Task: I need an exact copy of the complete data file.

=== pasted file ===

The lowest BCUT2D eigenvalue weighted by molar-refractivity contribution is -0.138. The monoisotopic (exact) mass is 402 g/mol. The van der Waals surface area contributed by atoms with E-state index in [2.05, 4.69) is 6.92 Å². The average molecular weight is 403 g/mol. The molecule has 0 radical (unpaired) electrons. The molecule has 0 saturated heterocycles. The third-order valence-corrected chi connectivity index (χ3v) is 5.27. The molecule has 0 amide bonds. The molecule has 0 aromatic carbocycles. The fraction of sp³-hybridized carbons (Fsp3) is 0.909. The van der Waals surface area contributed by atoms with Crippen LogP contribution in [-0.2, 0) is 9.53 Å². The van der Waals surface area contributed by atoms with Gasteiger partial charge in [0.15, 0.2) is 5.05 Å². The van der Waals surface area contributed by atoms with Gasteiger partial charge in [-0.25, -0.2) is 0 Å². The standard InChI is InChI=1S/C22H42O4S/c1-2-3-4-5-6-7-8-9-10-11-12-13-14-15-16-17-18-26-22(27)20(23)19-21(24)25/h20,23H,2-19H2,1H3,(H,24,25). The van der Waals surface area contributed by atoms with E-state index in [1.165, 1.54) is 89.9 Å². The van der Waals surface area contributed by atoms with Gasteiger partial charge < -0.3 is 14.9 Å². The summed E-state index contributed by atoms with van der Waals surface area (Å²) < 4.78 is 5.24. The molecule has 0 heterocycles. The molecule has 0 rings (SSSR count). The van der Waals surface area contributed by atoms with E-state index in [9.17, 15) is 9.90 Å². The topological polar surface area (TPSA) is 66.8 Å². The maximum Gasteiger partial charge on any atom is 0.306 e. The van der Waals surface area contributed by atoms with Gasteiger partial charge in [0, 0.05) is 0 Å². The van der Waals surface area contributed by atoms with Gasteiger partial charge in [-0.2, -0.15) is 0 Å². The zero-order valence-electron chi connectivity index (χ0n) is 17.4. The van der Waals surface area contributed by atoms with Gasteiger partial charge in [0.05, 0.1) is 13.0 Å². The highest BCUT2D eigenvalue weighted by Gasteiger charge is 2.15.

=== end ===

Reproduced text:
The lowest BCUT2D eigenvalue weighted by molar-refractivity contribution is -0.138. The monoisotopic (exact) mass is 402 g/mol. The van der Waals surface area contributed by atoms with E-state index in [2.05, 4.69) is 6.92 Å². The average molecular weight is 403 g/mol. The molecule has 0 radical (unpaired) electrons. The molecule has 0 saturated heterocycles. The third-order valence-corrected chi connectivity index (χ3v) is 5.27. The molecule has 0 amide bonds. The molecule has 0 aromatic carbocycles. The fraction of sp³-hybridized carbons (Fsp3) is 0.909. The van der Waals surface area contributed by atoms with Crippen LogP contribution in [-0.2, 0) is 9.53 Å². The van der Waals surface area contributed by atoms with Gasteiger partial charge in [0.15, 0.2) is 5.05 Å². The van der Waals surface area contributed by atoms with Gasteiger partial charge in [-0.25, -0.2) is 0 Å². The standard InChI is InChI=1S/C22H42O4S/c1-2-3-4-5-6-7-8-9-10-11-12-13-14-15-16-17-18-26-22(27)20(23)19-21(24)25/h20,23H,2-19H2,1H3,(H,24,25). The van der Waals surface area contributed by atoms with E-state index in [1.165, 1.54) is 89.9 Å². The van der Waals surface area contributed by atoms with Gasteiger partial charge < -0.3 is 14.9 Å². The summed E-state index contributed by atoms with van der Waals surface area (Å²) < 4.78 is 5.24. The molecule has 0 heterocycles. The molecule has 0 rings (SSSR count). The van der Waals surface area contributed by atoms with E-state index in [9.17, 15) is 9.90 Å². The topological polar surface area (TPSA) is 66.8 Å². The maximum Gasteiger partial charge on any atom is 0.306 e. The van der Waals surface area contributed by atoms with Gasteiger partial charge in [0, 0.05) is 0 Å². The van der Waals surface area contributed by atoms with Gasteiger partial charge in [-0.2, -0.15) is 0 Å². The zero-order valence-electron chi connectivity index (χ0n) is 17.4. The van der Waals surface area contributed by atoms with Gasteiger partial charge in [0.05, 0.1) is 13.0 Å². The highest BCUT2D eigenvalue weighted by Gasteiger charge is 2.15.